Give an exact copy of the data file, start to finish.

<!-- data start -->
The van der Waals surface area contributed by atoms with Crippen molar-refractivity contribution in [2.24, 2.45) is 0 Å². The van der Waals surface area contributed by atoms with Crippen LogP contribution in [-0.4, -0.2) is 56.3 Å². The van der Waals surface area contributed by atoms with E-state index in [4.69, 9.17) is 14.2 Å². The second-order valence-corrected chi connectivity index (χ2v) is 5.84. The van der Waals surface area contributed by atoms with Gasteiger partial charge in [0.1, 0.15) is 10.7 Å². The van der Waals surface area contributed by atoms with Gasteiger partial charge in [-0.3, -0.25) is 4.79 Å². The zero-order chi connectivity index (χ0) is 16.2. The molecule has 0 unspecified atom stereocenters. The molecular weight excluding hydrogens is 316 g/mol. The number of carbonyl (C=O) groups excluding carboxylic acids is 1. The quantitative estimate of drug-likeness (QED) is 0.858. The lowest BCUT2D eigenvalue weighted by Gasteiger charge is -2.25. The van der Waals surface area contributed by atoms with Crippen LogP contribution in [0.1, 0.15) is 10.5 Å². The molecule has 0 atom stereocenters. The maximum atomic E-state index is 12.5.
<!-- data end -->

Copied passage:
The van der Waals surface area contributed by atoms with Crippen molar-refractivity contribution in [2.24, 2.45) is 0 Å². The van der Waals surface area contributed by atoms with Crippen LogP contribution in [-0.4, -0.2) is 56.3 Å². The van der Waals surface area contributed by atoms with E-state index in [4.69, 9.17) is 14.2 Å². The second-order valence-corrected chi connectivity index (χ2v) is 5.84. The van der Waals surface area contributed by atoms with Gasteiger partial charge in [0.1, 0.15) is 10.7 Å². The van der Waals surface area contributed by atoms with Gasteiger partial charge in [-0.3, -0.25) is 4.79 Å². The zero-order chi connectivity index (χ0) is 16.2. The molecule has 0 unspecified atom stereocenters. The molecular weight excluding hydrogens is 316 g/mol. The number of carbonyl (C=O) groups excluding carboxylic acids is 1. The quantitative estimate of drug-likeness (QED) is 0.858. The lowest BCUT2D eigenvalue weighted by Gasteiger charge is -2.25. The van der Waals surface area contributed by atoms with Crippen LogP contribution in [0.1, 0.15) is 10.5 Å². The molecule has 0 atom stereocenters. The maximum atomic E-state index is 12.5.